By: Aaron Falk
Here are a few items on Internet Research Task Force (IRTF) developments since IETF 72:
- The composition of the Internet Research Steering Group (IRSG) has been made public and can be seen at www.irtf.org/chair.
- The document defining the IRTF publication stream has been finalized and is enqueued at the RFC Editor.
- Four IRTF RFCs have been published since IETF 72. Three are from the Delay-Tolerant Networking Research Group (dtnrg) on Licklider Transmission Protocol (LTP), and one is from the Network Management Research Group on Simple Network Management Protocol measurements.
- Draft-irtf-asrg-dnsbl (DNS Blacklists and Whitelists), which received substantial discussion on the IETF mailing list leading up to IETF 72, will be published as an IRTF RFC to document current practices. In response to the IETF list comments, it will include security considerations reflecting the IETF lastcall comments.
In a departure from the usual IRTF reporting, the presentation at IETF 73 included introductions to two IRTF Research Groups: the Delay-Tolerant Networking Research Group (dtnrg) and the Peer-to-Peer Research Group (p2prg).
Delay-tolerant networking (DTN, sometimes called disruption-tolerant or disconnection-tolerant networking) is based on a model that makes no assumption that the sender and receiver are concurrently connected to the network. Data transfer is achieved using a multiparty communications model, wherein helpers provide a store-carry-forward mechanism for messages using extensible (Uniform Resource Identifier-based) naming. DTN supports multipath routing and caching to address connectivity disruptions. The dtnrg has been encouraging development, testing, and deployment of DTN protocols.
The exciting news from dtnrg is that the Bundle Protocol (BP) is now being tested in space. The code was uploaded to the United Kingdom’s Disaster Monitoring Constellation satellite, which is operated by Surrey Satellite Technology Ltd. (SSTL). SSTL, Cisco Systems, and NASA Glenn conducted a test by downloading a 150-megabyte fragmented image of Earth by using the dtnrg’s BP. In addition, NASA’s Jet Propulsion Laboratory recently completed an experiment with DTN that involved using BP and LTP out to a distance of 15 million to 25 million kilometres. A report on results was presented at the dtnrg session.
The IRTF report at the IETF 73 plenary also included an introduction to the Peer-to-Peer Research Group. Peer-to-peer (P2P) networks exhibit a symmetric relationship between hosts. They are distributed, they scale to large numbers of nodes and users, they are autonomous, and they support anonymity. Well-known P2P systems include Usenet and BGP. BitTorrent and Skype are examples of new P2P systems.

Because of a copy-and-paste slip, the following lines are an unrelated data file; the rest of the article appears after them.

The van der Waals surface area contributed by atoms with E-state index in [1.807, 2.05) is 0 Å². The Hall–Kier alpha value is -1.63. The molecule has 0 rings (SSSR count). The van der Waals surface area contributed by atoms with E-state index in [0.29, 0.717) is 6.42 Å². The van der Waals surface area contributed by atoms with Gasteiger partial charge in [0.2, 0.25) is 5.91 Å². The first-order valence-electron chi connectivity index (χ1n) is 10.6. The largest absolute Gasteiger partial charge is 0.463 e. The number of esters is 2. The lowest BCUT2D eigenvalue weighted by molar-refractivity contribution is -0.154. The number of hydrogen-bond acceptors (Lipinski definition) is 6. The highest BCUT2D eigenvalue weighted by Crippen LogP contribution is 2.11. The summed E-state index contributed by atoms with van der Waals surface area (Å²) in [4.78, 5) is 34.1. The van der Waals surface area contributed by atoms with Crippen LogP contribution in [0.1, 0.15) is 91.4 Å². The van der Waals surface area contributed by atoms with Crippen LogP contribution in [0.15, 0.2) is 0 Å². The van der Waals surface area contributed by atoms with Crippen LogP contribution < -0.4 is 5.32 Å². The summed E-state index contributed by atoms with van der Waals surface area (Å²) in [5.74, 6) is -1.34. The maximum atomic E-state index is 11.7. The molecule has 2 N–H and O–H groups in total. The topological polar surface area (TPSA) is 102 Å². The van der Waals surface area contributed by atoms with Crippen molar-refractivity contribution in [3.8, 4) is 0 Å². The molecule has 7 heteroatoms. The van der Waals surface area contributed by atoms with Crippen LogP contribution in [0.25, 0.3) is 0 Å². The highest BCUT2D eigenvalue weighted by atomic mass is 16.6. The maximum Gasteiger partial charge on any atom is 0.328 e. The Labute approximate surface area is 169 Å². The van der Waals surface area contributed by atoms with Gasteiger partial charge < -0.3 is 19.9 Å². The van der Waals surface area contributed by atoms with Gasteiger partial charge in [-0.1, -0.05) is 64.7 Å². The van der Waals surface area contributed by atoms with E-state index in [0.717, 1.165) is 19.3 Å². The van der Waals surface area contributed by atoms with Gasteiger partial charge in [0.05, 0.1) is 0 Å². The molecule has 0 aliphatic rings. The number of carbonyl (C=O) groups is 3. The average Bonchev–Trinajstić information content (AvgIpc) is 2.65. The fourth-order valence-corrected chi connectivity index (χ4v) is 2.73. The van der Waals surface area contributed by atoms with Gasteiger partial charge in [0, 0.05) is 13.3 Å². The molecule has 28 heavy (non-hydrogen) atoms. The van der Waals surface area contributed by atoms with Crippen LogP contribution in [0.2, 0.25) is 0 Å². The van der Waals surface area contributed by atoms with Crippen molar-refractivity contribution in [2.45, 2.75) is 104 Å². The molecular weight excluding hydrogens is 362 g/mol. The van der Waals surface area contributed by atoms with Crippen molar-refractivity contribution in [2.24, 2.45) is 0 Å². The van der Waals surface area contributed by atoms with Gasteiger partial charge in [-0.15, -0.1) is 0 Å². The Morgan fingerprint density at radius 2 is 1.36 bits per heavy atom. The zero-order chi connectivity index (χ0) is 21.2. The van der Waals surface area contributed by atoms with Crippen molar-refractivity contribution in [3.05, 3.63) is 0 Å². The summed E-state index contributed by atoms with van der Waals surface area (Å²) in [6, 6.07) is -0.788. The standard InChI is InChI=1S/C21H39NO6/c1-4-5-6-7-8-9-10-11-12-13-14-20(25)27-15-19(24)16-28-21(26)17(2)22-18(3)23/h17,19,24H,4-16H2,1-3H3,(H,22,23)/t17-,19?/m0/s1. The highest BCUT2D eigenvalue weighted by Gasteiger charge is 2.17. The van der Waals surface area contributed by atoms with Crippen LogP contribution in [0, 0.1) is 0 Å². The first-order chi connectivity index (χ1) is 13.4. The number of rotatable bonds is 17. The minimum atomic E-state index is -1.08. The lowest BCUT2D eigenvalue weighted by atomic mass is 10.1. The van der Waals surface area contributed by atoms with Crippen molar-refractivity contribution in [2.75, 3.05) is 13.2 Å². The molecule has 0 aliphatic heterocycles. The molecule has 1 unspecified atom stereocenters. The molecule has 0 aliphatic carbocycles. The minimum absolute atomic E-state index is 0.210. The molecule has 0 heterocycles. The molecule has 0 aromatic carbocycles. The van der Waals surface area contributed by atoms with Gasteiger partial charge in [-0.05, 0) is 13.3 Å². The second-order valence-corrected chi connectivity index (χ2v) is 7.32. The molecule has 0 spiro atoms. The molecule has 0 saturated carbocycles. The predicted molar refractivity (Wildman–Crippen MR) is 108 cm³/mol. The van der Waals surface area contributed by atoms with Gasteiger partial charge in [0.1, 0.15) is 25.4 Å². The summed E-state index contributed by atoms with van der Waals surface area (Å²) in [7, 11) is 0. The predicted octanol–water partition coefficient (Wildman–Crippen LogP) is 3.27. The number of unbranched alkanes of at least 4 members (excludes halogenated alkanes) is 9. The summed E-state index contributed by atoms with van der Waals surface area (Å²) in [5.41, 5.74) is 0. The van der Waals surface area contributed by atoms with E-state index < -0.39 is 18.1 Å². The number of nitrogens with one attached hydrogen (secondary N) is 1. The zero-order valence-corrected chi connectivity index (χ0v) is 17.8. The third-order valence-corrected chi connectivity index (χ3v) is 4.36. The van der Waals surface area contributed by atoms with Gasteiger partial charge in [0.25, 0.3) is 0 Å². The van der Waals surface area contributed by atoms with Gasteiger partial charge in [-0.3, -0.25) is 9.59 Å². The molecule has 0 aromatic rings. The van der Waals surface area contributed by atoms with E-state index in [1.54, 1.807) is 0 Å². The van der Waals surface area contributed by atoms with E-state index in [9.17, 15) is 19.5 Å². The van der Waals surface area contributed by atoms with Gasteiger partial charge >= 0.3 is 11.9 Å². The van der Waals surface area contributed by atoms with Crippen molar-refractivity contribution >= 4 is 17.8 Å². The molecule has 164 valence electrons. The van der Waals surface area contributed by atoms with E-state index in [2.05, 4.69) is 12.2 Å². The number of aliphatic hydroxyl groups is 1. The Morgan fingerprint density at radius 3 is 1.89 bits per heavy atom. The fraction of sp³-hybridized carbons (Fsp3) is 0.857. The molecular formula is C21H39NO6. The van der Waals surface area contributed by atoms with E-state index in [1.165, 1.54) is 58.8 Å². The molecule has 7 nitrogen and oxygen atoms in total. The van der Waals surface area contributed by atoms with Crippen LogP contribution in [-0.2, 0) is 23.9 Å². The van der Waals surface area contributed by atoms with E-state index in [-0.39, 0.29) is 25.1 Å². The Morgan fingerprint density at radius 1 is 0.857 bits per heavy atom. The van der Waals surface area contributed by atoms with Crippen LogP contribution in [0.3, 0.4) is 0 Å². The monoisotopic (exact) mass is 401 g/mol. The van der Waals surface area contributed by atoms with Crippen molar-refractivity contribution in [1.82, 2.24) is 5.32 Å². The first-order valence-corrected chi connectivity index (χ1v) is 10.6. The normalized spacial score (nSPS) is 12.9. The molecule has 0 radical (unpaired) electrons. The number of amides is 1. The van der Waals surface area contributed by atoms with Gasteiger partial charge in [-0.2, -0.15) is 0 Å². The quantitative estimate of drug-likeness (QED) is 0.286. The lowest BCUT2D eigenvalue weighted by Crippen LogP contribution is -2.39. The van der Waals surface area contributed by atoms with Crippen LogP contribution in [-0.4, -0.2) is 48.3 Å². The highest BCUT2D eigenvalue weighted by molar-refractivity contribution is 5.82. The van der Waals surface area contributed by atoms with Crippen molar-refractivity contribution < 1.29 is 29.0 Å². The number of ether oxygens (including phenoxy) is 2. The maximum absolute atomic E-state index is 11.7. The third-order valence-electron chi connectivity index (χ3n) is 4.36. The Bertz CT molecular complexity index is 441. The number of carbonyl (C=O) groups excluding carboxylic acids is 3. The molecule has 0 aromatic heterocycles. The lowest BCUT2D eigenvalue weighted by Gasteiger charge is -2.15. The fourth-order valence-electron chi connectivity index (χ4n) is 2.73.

The p2prg has been developing a new charter that will encourage (1) research on P2P/network traffic optimization (beyond ALTO (Application-Layer Traffic Optimization)); (2) security, privacy, anonymity, and trust; (3) improving interoperation between different P2P systems; (4) information storage, reliability, and retrieval in P2P systems; and (5) gaining a better understanding of P2P system performance and user behaviour “in the wild.”
Additionally, five research groups met during the week of IETF 73. The dtnrg was summarized earlier, and notes from the other research group meetings follow.
Host Identity Protocol Research Group (hiprg)
The HIPRG met at IETF 73 and discussed two individual submissions. The first was a proposal to generalize HIP to include object-to-object (and not strictly host-to-host) communications. The second draft proposed to carry geolocation data explicitly in the HIP protocol. The meeting also received implementation updates from Boeing’s HIP-based overlay deployment and the HIP for Linux project’s recent work.
IP Mobility Optimizations Research Group (mobopts)
The meeting focussed on current documents, including IP Location Privacy, Multicast Mobility, and Media Independent Preauthentication. The latter two are completing research group last call, and the IP Location Privacy document is in IRSG review.
Also discussed at the meeting was a framework for benchmarking mobility models. The purpose is to be able to evaluate models used in literature by using a common reference that outlines what to look for. In addition, there was lively debate over what approach to take for multicast mobility solutions. One camp argued that multicast needs to be extended, while the other contended that without extensions to mobility protocols, handover would not provide the performance necessary for multicast traffic.
Internet Congestion Control Research Group (iccrg)
The ICCRG meeting covered two main topics. The first was an exploration of alternative start-up mechanisms, and the second was the basis of Internet congestion control on TCP-friendly sending rates. Two sets of experimental data were presented on the evaluation of different start-up mechanisms that attempt to improve on standard TCP slow start. Matt Mathis then led a discussion on Rethinking TCP-Friendly, and the research group accepted that it should write a vision statement document to increase architectural discussion on whether TCP friendliness should still be used as a strict criterion for evaluation of new Internet protocols.
Routing Research Group (rrg)
The Routing Research Group met to continue to discuss next-generation routing architectures. The research group heard six separate presentations on different aspects of a new architecture and continued to discuss the many alternatives at hand. The group plans to draft a preliminary recommendation for an architecture in the coming months.
For more information about the Internet Research Task Force, visit www.irtf.org.